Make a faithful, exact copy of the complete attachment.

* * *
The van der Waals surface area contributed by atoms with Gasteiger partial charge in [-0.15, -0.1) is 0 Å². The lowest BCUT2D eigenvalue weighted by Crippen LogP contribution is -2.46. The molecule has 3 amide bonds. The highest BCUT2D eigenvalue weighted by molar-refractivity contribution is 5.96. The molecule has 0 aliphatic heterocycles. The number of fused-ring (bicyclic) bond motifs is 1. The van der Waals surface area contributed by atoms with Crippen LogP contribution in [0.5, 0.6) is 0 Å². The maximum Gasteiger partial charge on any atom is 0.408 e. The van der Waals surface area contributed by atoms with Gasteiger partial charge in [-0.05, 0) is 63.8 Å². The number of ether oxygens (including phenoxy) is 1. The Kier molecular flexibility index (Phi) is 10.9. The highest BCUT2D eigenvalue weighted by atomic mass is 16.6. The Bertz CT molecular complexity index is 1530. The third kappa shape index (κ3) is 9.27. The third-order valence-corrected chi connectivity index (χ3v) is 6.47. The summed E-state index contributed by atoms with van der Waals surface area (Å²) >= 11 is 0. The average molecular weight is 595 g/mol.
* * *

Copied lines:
The van der Waals surface area contributed by atoms with Gasteiger partial charge in [-0.15, -0.1) is 0 Å². The lowest BCUT2D eigenvalue weighted by Crippen LogP contribution is -2.46. The molecule has 3 amide bonds. The highest BCUT2D eigenvalue weighted by molar-refractivity contribution is 5.96. The molecule has 0 aliphatic heterocycles. The number of fused-ring (bicyclic) bond motifs is 1. The van der Waals surface area contributed by atoms with Crippen LogP contribution in [0.5, 0.6) is 0 Å². The maximum Gasteiger partial charge on any atom is 0.408 e. The van der Waals surface area contributed by atoms with Gasteiger partial charge in [-0.05, 0) is 63.8 Å². The number of ether oxygens (including phenoxy) is 1. The Kier molecular flexibility index (Phi) is 10.9. The highest BCUT2D eigenvalue weighted by atomic mass is 16.6. The Bertz CT molecular complexity index is 1530. The third kappa shape index (κ3) is 9.27. The third-order valence-corrected chi connectivity index (χ3v) is 6.47. The summed E-state index contributed by atoms with van der Waals surface area (Å²) >= 11 is 0. The average molecular weight is 595 g/mol.